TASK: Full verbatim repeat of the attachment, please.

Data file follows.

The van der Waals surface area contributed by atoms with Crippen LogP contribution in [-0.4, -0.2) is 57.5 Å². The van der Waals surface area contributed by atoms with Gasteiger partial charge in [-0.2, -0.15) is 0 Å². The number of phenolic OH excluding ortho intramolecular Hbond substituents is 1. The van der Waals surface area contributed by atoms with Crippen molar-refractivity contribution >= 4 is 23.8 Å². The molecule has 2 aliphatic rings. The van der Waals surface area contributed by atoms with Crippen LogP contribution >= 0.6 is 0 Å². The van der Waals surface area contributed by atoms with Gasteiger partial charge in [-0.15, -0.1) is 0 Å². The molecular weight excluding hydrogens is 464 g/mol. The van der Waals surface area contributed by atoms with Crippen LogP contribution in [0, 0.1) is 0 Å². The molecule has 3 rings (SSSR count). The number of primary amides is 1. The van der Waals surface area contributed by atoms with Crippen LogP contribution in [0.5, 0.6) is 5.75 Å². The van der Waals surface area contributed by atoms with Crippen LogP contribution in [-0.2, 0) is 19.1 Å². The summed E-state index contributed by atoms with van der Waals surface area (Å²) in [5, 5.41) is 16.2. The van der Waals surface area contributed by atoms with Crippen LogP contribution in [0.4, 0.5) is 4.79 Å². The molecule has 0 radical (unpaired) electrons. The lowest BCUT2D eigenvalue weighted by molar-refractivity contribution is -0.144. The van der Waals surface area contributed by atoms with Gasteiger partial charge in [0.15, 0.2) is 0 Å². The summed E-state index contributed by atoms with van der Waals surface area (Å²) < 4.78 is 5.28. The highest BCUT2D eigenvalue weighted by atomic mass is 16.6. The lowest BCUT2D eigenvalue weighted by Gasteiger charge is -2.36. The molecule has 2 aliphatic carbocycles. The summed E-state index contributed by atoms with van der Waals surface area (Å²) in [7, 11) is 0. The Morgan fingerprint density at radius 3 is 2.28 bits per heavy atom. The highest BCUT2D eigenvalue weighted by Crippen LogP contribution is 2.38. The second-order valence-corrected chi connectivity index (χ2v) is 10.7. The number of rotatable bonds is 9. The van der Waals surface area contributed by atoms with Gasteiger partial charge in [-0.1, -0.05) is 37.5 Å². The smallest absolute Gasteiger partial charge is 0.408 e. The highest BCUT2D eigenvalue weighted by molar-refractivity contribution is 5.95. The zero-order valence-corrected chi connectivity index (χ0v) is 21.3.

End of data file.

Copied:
The van der Waals surface area contributed by atoms with Crippen LogP contribution in [-0.4, -0.2) is 57.5 Å². The van der Waals surface area contributed by atoms with Gasteiger partial charge in [-0.2, -0.15) is 0 Å². The number of phenolic OH excluding ortho intramolecular Hbond substituents is 1. The van der Waals surface area contributed by atoms with Crippen molar-refractivity contribution >= 4 is 23.8 Å². The molecule has 2 aliphatic rings. The van der Waals surface area contributed by atoms with Crippen LogP contribution >= 0.6 is 0 Å². The van der Waals surface area contributed by atoms with Gasteiger partial charge in [-0.15, -0.1) is 0 Å². The molecular weight excluding hydrogens is 464 g/mol. The van der Waals surface area contributed by atoms with Crippen LogP contribution in [0, 0.1) is 0 Å². The molecule has 3 rings (SSSR count). The number of primary amides is 1. The van der Waals surface area contributed by atoms with Crippen LogP contribution in [0.5, 0.6) is 5.75 Å². The van der Waals surface area contributed by atoms with Crippen LogP contribution in [-0.2, 0) is 19.1 Å². The summed E-state index contributed by atoms with van der Waals surface area (Å²) in [5, 5.41) is 16.2. The van der Waals surface area contributed by atoms with Crippen LogP contribution in [0.4, 0.5) is 4.79 Å². The molecule has 0 radical (unpaired) electrons. The lowest BCUT2D eigenvalue weighted by molar-refractivity contribution is -0.144. The van der Waals surface area contributed by atoms with Gasteiger partial charge in [0.15, 0.2) is 0 Å². The summed E-state index contributed by atoms with van der Waals surface area (Å²) < 4.78 is 5.28. The highest BCUT2D eigenvalue weighted by atomic mass is 16.6. The lowest BCUT2D eigenvalue weighted by Gasteiger charge is -2.36. The molecule has 2 aliphatic carbocycles. The summed E-state index contributed by atoms with van der Waals surface area (Å²) in [7, 11) is 0. The Morgan fingerprint density at radius 3 is 2.28 bits per heavy atom. The highest BCUT2D eigenvalue weighted by Crippen LogP contribution is 2.38. The second-order valence-corrected chi connectivity index (χ2v) is 10.7. The number of rotatable bonds is 9. The van der Waals surface area contributed by atoms with Gasteiger partial charge in [-0.1, -0.05) is 37.5 Å². The smallest absolute Gasteiger partial charge is 0.408 e. The highest BCUT2D eigenvalue weighted by molar-refractivity contribution is 5.95. The zero-order valence-corrected chi connectivity index (χ0v) is 21.3.